Dear Archbishop Justin Welby,
Perhaps I deployed my moral compass a little bluntly in my first letter to you? If I was, it was purely out of a very keenly held desire to help you avoid the ethical quagmire that so many of your predecessors have fallen into. I do hope you haven’t taken offence? I guess your past in the oil industry may have left you a little touchy on being challenged to change your attitude to the difference between right and wrong. The important thing now is for everyone to recognise that those dark days are behind you, that you’ve taken on a conspicuous job and will need some time settling in. So I forgive you for not yet replying to my correspondence. I know you like to keep abreast of the ecclesiastical world and have no doubt that you have read my letter. If you’re struggling to find the time to sit down and compose an equally eloquent reply, please don’t bother. You can’t hope to reach the giddy heights of my rhetoric. Besides, it doesn’t matter to me whether you use ten syllable words or not. It’s the thought that counts, right?
There’s a lot of excitement here in Southover, Lewes about your involvement in this year’s commemoration of our martyrs on 5th November. I admit that your presence will certainly draw a much bigger crowd than we are used to. There will be lots of people who will wish to bring their heresy to your attention, in our traditional manner. Don’t let that put you off coming. Although you’ll be standing next to me on Southover Bonfire Society’s clergy stand, please do remember that it will be me who is the target of their abuse, not you. You’ll be held in the highest esteem, promise. Also, please don’t be put off by what I wrote in my official report of the first sermon by an Archbishop of Southover in the 21st century. I did probably commit the sin of over dramatisation. You know how easy it is to get carried away when knocking up an official report. I expect you fell foul of that all the time back in your days as an oilman! I’ve been asked to contribute to this year’s bonfire programme and am wondering what title I should give you? I ask because I realise that you may not be attending in your official capacity. Let’s face it, that chap in York might get jealous. I heard he was the jealous type. Is it true that you two are lovers? If you are, best keep it under your pointy hat for now. Not sure the Church is ready for a confession of that scale. Not just yet, anyway.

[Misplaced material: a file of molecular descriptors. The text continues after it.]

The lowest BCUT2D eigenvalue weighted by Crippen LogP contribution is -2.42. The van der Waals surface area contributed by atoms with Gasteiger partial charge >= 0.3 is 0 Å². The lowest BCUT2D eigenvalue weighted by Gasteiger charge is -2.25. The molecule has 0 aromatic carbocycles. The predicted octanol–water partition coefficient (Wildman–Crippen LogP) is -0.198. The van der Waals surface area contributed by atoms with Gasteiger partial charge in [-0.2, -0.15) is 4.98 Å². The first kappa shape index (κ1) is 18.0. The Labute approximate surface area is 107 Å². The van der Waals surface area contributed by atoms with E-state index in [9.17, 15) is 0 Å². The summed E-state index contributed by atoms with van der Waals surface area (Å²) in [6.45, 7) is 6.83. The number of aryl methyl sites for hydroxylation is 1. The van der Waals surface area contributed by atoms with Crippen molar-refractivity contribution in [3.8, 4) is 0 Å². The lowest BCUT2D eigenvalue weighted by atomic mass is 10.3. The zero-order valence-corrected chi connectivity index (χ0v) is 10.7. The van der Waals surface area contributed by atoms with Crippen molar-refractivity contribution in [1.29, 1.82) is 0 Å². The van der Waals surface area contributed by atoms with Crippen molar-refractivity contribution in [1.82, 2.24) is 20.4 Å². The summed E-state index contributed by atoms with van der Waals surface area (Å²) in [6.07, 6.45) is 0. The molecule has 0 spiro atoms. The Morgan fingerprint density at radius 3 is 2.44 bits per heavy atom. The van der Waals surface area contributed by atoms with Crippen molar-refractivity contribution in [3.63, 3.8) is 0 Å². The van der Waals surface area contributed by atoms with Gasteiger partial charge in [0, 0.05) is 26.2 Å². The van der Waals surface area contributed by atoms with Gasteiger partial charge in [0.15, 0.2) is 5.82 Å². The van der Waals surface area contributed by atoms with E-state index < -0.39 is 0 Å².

In today’s letter, I’d like to concentrate on sartorial advice. These mitres are damnable things aren’t they? I’d far rather wear the cowl of the brother monks of Southover, which cover your ears nicely. My mitre rests uncomfortably on top of my ears. Also, rather embarrassingly, it turned out that my head was a bit smaller than the person it was originally purchased for and therefore, a last minute alteration had to be made, with a staple gun. I bet your clerical assistants wouldn’t dream of using a metal staple to alter your pointy hat! Down here in Lewes we are, as you will have surmised, a bit rough and ready. Well, actually, in my case, very rough and very ready for action. Know what I’m saying? I think you do!
I highly recommend soaking your robes in a solution of borax. That will stop you from going up in smoke when you pass by a large fire. It’s also handy when flaming objects fall on you or when some miscreant from the rabble throws a firework in your direction. These costumes are so elaborate that burn marks will spoil the effect. There’s also the all important health and safety aspect. Sure, you’d go down in history filed under ‘Old Fashioned Religious Termination’ if you were burnt alive, which would make for a great obituary but I wouldn’t recommend it. Also, taking that exit strategy would be somewhat counterproductive to your forthcoming consultancy role here in Lewes.
The received wisdom on the best way to make a solution of borax is two and a half tablespoons of borax to one cup of boiling water. Let the solution cool before you use it. You can put it into a water spray to apply it, if you like. However, let’s face it, that could take all day, especially with all those fancy garments you have. I’d scale up the amounts if I were you so that you can fill your bath tub with the mixture. Then you can leave your vestments to soak in it while you get on with other stuff, like replying to my correspondence (hint). It does come off in the rain, so make sure to buy plenty for re-application. It works beautifully, God knows how.
Well, I can’t chat all morning. I’ve a bonfire committee meeting to attend later and various other nitty gritty tasks to perform between then and now. It’s not all gravitas and sermonising is it?
Looking forward very much to your reply,